Regardless of why it made sense to me, it did, and my husband and I pored over that book until we understood the concepts Mr. Leman presented. We began implementing it immediately—as much as we could. (The majority of infractions committed by a three-year-old are disobedience and require punishment.)

Reality discipline says that the consequences of a child’s behavior should match the behavior. We should strive to make the consequences of our children’s childishness to be as natural as the consequences that an adult might encounter when he or she commits a similar infraction.

Basis of Reality Discipline

For example, when we forget to deposit checks into our checking account, we get charged for being overdrawn (and incredibly embarrassed). When we don’t clean out our junk drawer, it gets full, the drawer won’t shut completely, we can’t find anything, and it takes longer to clean out later when we finally get around to cleaning it. These are natural consequences.

For children, reality discipline means setting up consequences (unless they naturally occur like in the case of forgetting to study for a spelling test) that are appropriate for the infraction. For Jakie who looks at books instead of unloading the dishes after his morning routine, he might not get his computer time (his free time; he already took part of it), or he might not get to choose two stories during story time (he already looked at his books). For Jonathan forgetting to kennel the dog three times in a row, he, perhaps needs more kenneling practice. Maybe he should have dog responsibility for an entire week instead of two days a week.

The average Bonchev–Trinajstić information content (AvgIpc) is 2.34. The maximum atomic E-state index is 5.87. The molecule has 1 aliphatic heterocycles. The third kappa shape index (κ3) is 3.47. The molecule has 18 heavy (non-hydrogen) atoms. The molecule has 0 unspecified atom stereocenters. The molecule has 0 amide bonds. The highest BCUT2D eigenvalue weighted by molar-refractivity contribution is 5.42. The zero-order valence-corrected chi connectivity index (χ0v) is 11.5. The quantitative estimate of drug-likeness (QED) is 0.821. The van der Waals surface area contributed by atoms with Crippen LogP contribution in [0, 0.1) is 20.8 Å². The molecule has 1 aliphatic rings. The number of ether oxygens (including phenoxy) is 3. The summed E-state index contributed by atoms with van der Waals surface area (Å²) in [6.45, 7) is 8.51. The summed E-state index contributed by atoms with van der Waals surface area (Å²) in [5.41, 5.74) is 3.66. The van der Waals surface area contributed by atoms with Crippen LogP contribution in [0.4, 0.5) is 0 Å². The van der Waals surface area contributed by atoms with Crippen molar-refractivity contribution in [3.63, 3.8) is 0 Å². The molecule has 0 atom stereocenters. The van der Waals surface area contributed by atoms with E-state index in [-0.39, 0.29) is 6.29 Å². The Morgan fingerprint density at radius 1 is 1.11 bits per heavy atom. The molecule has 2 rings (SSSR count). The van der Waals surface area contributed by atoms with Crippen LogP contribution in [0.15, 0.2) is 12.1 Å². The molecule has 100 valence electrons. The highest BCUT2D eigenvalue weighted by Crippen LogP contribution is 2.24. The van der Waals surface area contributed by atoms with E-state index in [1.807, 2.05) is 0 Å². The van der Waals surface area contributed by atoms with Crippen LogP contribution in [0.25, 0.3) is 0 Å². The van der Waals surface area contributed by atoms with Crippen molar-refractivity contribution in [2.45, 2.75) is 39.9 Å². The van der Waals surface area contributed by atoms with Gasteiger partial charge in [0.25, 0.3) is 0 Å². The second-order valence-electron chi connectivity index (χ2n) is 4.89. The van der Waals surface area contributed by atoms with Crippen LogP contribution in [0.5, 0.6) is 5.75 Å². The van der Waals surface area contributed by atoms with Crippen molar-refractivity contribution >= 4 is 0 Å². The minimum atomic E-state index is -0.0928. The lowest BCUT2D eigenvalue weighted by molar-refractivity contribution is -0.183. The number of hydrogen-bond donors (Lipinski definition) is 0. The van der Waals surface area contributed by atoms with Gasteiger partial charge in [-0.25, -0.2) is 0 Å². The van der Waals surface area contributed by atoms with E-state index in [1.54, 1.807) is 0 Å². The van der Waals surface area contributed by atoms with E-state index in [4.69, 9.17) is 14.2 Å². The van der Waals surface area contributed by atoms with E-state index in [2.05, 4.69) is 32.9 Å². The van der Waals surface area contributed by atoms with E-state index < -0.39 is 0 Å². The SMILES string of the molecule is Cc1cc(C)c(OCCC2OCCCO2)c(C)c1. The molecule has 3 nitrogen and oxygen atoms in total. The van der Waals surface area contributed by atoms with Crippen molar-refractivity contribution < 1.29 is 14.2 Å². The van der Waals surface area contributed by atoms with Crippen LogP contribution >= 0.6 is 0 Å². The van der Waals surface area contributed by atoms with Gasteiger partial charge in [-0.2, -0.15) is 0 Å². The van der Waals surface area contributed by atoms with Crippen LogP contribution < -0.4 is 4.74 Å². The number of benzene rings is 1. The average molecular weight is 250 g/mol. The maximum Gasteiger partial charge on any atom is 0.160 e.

Of course, there are instances in which grace is extended. Just like the bank occasionally calls to tell us that we are overdrawn and asks us if we would like for them to move money out of the newspaper-delivery-business account into the family account, we extend grace to our irresponsible children. Just like when my husband surprises me by cleaning out the junk drawer while I’m at a meeting (thwarting the natural consequences I would have endured), I extend grace to my childish little ones.

But just like in real life—-too much grace for my irresponsibility, and I become lax—-and more irresponsible. Too much grace for my seven-year-old’s disregard for the dishwashing schedule, and he becomes more childish rather than less childish. Sounds like the Lord’s prescription for working with us—a balance of grace and justice—grace because He loves us and justice because He loves us too much to let us remain as we are.
Donna Reish is a homeschooling mother of seven who lives near Fort Wayne, Indiana. She and her husband (along with their grown children) operate Training for Triumph Family Ministries, a writing, speaking, and publishing business and ministry. You can learn more about them, including about their complete language arts program, Character Quality Language Arts, at